The adjective Comitatensis, plural Comitatenses is derived from the Latin comitatus, meaning "retinue". In the first and second centuries AD, the comitatus was understood as a retinue of Roman emperors, consisting of his friends and associates.
At the end of the third century AD, the term comitatus still refers to the emperor's personal guard.
For the first time, comitatenses as a special class of soldiers are legally attested in the decree of Constantine of 325 and implies the most privileged part of the army. However, the context suggests that in 325 the comitatenses were still soldiers currently serving directly under the emperor's command.
Ammianus Marcellinus, a military commander and chronicler of the second half of the fourth century AD, also mentions the Comitatenses as troops under the personal command of the emperor and directly attached to him.
Over time, when the emperors ceased to personally participate in military campaigns and increasingly entrusted the leadership of campaigns to their military leaders, the term "komitatens" ceased to refer to the personal troops of the emperors. By the beginning of the fifth century, the term Comitatensis had become simply an honorary title awarded to distinguished military units that did not belong to the emperor's personal guard. This understanding of the term would continue until the fall of the Western Roman Empire in 476.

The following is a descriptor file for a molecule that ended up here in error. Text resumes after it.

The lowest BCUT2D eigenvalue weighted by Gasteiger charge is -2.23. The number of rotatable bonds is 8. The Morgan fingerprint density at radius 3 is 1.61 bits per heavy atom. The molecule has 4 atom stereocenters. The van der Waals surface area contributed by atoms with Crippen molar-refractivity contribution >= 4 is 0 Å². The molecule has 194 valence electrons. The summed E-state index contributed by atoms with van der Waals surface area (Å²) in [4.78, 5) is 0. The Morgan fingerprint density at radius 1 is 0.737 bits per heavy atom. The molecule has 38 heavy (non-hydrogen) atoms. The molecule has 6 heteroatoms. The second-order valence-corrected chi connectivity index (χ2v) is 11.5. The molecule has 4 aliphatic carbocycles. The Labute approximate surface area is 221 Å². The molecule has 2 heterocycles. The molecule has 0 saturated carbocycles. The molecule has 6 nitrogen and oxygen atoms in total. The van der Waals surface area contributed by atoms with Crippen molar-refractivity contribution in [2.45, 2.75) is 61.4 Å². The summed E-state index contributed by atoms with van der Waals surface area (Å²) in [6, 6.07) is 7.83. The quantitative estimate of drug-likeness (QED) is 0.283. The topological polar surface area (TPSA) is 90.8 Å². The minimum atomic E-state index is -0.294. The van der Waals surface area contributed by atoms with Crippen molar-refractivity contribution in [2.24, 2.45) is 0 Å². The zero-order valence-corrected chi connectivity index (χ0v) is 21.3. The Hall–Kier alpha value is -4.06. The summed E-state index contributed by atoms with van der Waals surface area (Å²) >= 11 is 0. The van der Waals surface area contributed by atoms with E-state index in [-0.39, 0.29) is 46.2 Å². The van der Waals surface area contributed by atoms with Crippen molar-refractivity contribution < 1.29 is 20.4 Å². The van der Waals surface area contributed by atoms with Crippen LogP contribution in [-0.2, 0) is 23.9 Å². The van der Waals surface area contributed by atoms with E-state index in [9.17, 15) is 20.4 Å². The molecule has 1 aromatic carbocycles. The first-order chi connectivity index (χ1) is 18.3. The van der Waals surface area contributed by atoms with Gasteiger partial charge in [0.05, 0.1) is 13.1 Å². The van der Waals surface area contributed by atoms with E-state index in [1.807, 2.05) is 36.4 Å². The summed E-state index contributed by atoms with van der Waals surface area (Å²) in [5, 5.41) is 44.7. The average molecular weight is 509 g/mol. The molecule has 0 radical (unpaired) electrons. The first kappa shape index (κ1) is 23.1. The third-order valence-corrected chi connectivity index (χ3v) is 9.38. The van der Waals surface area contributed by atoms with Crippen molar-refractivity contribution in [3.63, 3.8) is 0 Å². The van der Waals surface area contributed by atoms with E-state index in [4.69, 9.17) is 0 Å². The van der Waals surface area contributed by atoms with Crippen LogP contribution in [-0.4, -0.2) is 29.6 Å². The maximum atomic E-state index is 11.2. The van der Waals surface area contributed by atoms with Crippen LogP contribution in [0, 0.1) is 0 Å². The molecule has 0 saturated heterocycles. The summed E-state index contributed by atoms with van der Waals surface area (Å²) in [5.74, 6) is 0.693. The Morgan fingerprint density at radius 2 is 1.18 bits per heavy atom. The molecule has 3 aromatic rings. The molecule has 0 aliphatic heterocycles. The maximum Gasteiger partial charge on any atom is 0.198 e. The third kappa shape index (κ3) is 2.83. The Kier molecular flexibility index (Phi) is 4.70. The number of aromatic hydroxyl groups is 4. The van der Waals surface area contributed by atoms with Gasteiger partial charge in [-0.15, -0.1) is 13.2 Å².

In the IV century, for example, Legio XIIII Comitatensis served on the Danube as part of the ripenses-a river flotilla, infantry and coastal border forces, which clearly allows us to attribute this legion of comitatenses to limitans. Thus, the clear division of the late Roman army into stationary limitans and mobile field armies of comitatenses, adopted in the time of Delbruck, now seems to be a simplification that may not fully reflect the real picture.
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